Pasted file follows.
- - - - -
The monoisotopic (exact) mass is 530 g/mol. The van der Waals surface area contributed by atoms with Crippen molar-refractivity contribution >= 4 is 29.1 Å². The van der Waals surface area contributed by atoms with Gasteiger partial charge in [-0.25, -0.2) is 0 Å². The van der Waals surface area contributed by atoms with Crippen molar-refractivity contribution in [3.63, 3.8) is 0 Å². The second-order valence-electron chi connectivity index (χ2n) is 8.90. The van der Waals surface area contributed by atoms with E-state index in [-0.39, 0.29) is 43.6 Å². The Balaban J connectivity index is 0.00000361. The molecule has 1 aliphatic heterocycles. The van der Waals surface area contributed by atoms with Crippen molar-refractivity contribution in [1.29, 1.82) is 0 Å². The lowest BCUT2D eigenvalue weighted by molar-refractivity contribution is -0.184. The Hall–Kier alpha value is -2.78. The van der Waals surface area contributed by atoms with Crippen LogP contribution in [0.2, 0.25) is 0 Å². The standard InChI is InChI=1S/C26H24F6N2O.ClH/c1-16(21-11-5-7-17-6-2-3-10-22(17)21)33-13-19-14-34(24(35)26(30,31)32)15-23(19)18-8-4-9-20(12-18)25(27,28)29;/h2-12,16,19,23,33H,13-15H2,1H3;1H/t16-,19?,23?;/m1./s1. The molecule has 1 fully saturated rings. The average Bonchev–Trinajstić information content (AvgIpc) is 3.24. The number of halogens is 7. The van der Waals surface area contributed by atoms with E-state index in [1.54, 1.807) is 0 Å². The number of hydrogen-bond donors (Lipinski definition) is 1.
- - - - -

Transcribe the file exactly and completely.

The monoisotopic (exact) mass is 530 g/mol. The van der Waals surface area contributed by atoms with Crippen molar-refractivity contribution >= 4 is 29.1 Å². The van der Waals surface area contributed by atoms with Gasteiger partial charge in [-0.25, -0.2) is 0 Å². The van der Waals surface area contributed by atoms with Crippen molar-refractivity contribution in [3.63, 3.8) is 0 Å². The second-order valence-electron chi connectivity index (χ2n) is 8.90. The van der Waals surface area contributed by atoms with E-state index in [-0.39, 0.29) is 43.6 Å². The Balaban J connectivity index is 0.00000361. The molecule has 1 aliphatic heterocycles. The van der Waals surface area contributed by atoms with Crippen molar-refractivity contribution in [1.29, 1.82) is 0 Å². The lowest BCUT2D eigenvalue weighted by molar-refractivity contribution is -0.184. The Hall–Kier alpha value is -2.78. The van der Waals surface area contributed by atoms with Crippen LogP contribution in [0.2, 0.25) is 0 Å². The standard InChI is InChI=1S/C26H24F6N2O.ClH/c1-16(21-11-5-7-17-6-2-3-10-22(17)21)33-13-19-14-34(24(35)26(30,31)32)15-23(19)18-8-4-9-20(12-18)25(27,28)29;/h2-12,16,19,23,33H,13-15H2,1H3;1H/t16-,19?,23?;/m1./s1. The molecule has 1 fully saturated rings. The average Bonchev–Trinajstić information content (AvgIpc) is 3.24. The number of halogens is 7. The van der Waals surface area contributed by atoms with E-state index in [1.54, 1.807) is 0 Å². The number of hydrogen-bond donors (Lipinski definition) is 1.